Calm, order and predictability sounds just the ticket.

I think in a relationship you should set boundaries liek in my relationship there is zero tolerance for tabusive or manipulative behavior.. I dont' think this even right question for this. I could understand why it's taxing but i just think it's taht way with anyone woh's mentally ill and if you can't handle you shouldn't bein the relationship. It's your job as a partner to support them. Even if you have your own mental health issues too. And it's importnat not to due it to the dettrimenmt of them.
Edna3362 wrote:
Maybe it IS the attachment towards 'personality' disorders? The name itself is already misleading.

I think, maybe, it also gets mixed up with vulnerable narcissism -- or thought the signs of BPD is taken as a form of vulnerable narcissism instead.

kuze wrote:
My other thought was regarding whether those with diagnosed BPD had BPD diagnosed as thier primary (first) condition or was it subsequently tagged onto an existing condition such as ASD or ADHD?

kuze

I'm not diagnosed, but a professional opinion and observations tells me I do fit.
But like any labels I had came across already, I already tried and see how much it actually fits and what references from it would serve me.


Reading about it -- like many autistic accounts, I can't relate to most accounts either.

I ​can't relate to the fear of being abandoned or extremes of mood (even though I am a moody person myself) or the overall stories about trauma and relationships, things about self image and beliefs, and all the stuff about abuse.
Just like how I can no longer relate to constant anxiety and numerous bouts of psychological triggers or loneliness.

What I'm certain is that it's not 'primary' thing to me and more of an indirect symptom of my own AS.
It is simply executive function and developmental delay -- it is only the emotional dysregulation and occassional reactivity I can relate. And it's something I've been struggling for most of my life.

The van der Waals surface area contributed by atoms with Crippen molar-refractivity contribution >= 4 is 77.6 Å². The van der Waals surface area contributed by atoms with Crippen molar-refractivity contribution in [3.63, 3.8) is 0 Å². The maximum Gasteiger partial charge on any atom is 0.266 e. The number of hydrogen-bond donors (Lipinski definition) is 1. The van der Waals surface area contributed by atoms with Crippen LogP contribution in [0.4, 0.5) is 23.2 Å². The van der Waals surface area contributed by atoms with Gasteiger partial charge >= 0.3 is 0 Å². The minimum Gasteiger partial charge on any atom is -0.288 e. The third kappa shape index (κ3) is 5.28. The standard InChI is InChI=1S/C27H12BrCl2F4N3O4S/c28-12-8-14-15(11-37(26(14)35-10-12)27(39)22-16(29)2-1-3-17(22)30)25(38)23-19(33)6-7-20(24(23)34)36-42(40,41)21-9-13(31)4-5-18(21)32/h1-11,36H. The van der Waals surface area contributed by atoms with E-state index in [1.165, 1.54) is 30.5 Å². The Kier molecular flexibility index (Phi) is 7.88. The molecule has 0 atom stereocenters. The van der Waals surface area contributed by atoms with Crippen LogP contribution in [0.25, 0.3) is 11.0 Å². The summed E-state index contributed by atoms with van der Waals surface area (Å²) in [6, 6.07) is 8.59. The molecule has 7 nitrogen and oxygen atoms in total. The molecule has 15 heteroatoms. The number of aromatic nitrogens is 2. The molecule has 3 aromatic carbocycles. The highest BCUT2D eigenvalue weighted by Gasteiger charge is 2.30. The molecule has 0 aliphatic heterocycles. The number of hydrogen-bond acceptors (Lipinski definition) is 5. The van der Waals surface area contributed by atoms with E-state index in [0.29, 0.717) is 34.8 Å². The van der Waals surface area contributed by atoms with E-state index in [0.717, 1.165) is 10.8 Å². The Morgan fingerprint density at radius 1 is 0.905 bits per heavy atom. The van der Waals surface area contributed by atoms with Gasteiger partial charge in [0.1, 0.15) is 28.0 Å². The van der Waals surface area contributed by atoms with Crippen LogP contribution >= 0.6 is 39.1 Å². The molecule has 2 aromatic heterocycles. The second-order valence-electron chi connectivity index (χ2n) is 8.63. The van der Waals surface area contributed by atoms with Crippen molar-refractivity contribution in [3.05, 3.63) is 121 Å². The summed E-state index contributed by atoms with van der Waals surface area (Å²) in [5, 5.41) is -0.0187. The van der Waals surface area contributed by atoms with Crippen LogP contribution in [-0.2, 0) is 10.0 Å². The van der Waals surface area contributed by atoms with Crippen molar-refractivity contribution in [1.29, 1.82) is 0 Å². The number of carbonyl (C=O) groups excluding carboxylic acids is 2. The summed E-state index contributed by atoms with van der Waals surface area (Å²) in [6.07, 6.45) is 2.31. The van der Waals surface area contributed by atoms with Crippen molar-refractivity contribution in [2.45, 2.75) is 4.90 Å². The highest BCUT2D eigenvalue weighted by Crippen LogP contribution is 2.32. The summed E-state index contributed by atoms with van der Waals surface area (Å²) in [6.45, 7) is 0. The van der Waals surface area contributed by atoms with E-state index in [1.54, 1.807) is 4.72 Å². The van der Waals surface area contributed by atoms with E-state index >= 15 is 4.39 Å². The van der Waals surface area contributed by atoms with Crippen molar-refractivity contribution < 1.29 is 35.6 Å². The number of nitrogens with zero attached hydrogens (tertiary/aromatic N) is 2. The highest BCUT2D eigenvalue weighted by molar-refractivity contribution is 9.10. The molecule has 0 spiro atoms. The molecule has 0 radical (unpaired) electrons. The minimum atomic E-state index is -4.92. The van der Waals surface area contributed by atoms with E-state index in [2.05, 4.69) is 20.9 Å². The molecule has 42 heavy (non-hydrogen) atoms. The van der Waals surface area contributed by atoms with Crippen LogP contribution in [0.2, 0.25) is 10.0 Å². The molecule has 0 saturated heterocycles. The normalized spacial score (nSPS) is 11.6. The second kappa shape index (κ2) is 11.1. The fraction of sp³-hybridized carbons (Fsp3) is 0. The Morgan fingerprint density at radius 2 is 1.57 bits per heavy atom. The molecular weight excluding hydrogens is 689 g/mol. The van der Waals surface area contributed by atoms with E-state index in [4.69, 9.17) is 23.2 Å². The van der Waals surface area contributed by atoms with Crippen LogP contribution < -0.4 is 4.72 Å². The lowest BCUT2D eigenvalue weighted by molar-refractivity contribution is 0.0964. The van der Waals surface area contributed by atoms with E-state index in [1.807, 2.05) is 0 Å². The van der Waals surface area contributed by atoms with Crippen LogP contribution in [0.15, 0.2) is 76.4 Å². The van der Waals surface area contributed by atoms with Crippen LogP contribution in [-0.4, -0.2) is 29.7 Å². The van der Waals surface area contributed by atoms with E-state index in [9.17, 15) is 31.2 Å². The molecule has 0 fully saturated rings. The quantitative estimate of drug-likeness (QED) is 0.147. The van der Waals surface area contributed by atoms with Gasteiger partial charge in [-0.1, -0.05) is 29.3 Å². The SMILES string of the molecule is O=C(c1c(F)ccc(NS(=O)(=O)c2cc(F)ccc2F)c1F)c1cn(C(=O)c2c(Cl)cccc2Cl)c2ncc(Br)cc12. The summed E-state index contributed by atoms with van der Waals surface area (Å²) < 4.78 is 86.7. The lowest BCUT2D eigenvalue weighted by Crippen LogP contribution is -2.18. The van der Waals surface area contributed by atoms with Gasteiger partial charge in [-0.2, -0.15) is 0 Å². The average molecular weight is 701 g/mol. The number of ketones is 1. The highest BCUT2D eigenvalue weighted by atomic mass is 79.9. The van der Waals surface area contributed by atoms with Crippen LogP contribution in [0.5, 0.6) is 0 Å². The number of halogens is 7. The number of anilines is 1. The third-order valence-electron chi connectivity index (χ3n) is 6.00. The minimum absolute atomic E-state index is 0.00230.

But I've been gradually progressing well in this area.
And been progressing rapidly well recently, with occassional bouts of improvement too.
I don't have the abadonment one. I have the rest. Honestly I think alot of the problem with bpd is people bpd get in the habit of repressing their emotoins cause they can't deal with and it just breeds this like psychologcal trauma toxicity that just heightens and worsens mental health so i'ts kinda a viciioius cycle. I freed my self of that burden which was helll by the way thanks for asking. I also know alot of people with bpd have comorbid ASD too.
Ettina wrote:
I think it's more stigmatized. People are starting to recognize that schizophrenia doesn't necessarily mean you're any more likely to be a danger to others. Whereas with BPD, unfortunately, it's one of the most common and stereotypical diagnoses among abuse perpetrators. For that reason, a lot of the discussion of it tends to be dominated by abuse victims who believe (rightly or wrongly) that their abuser has/had BPD, and this means that it can be stigmatizing to say that you have BPD because people automatically assume you're an abuser.

Ironically, CPTSD is also very common diagnosis for abuse perpetrators, but it doesn't carry the same stigma. I think because the diagnosis places more emphasis on the fact that the person is a victim of trauma, and that inspires more sympathy, even if they're also abusive.

Incidentally, some studies have found that the exact same case stories can get diagnosed with BPD or CPTSD depending on whether the story mentions behaviour symptoms followed by trauma history (BPD) or trauma history followed by behaviour symptoms (CPTSD), so there seems to be a priming effect on which diagnosis you're likely to get.

CPTSD isn't a diagnose atleast not offically and secondly bpd and cptsd are bascially same thing since most people bpd have ptsd imo anmd regardless cptsd is basically just bpd + ptsd i don't see the point of the diagnosis. but honestly I feel more abuse perpetrators rae ASPD/NPD but ni hvae a huge personal bias there.
Itendswithmexx wrote:
Go and meet a couple hundred people who have bpd.
You’ll probably find that most of them if not all (when tested by unbiased person) have autism. I may be wrong but just for a second consider that bpd is the end result of unmet needs of Autistics.

But bpd is 100% curable and can be diagnosed in about ten minutes.

This entire post is complete BS imo. Autistic people are more liekly to be abused though.
Ettina wrote:
I think it's more stigmatized. People are starting to recognize that schizophrenia doesn't necessarily mean you're any more likely to be a danger to others. Whereas with BPD, unfortunately, it's one of the most common and stereotypical diagnoses among abuse perpetrators. For that reason, a lot of the discussion of it tends to be dominated by abuse victims who believe (rightly or wrongly) that their abuser has/had BPD, and this means that it can be stigmatizing to say that you have BPD because people automatically assume you're an abuser.

Ironically, CPTSD is also very common diagnosis for abuse perpetrators, but it doesn't carry the same stigma. I think because the diagnosis places more emphasis on the fact that the person is a victim of trauma, and that inspires more sympathy, even if they're also abusive.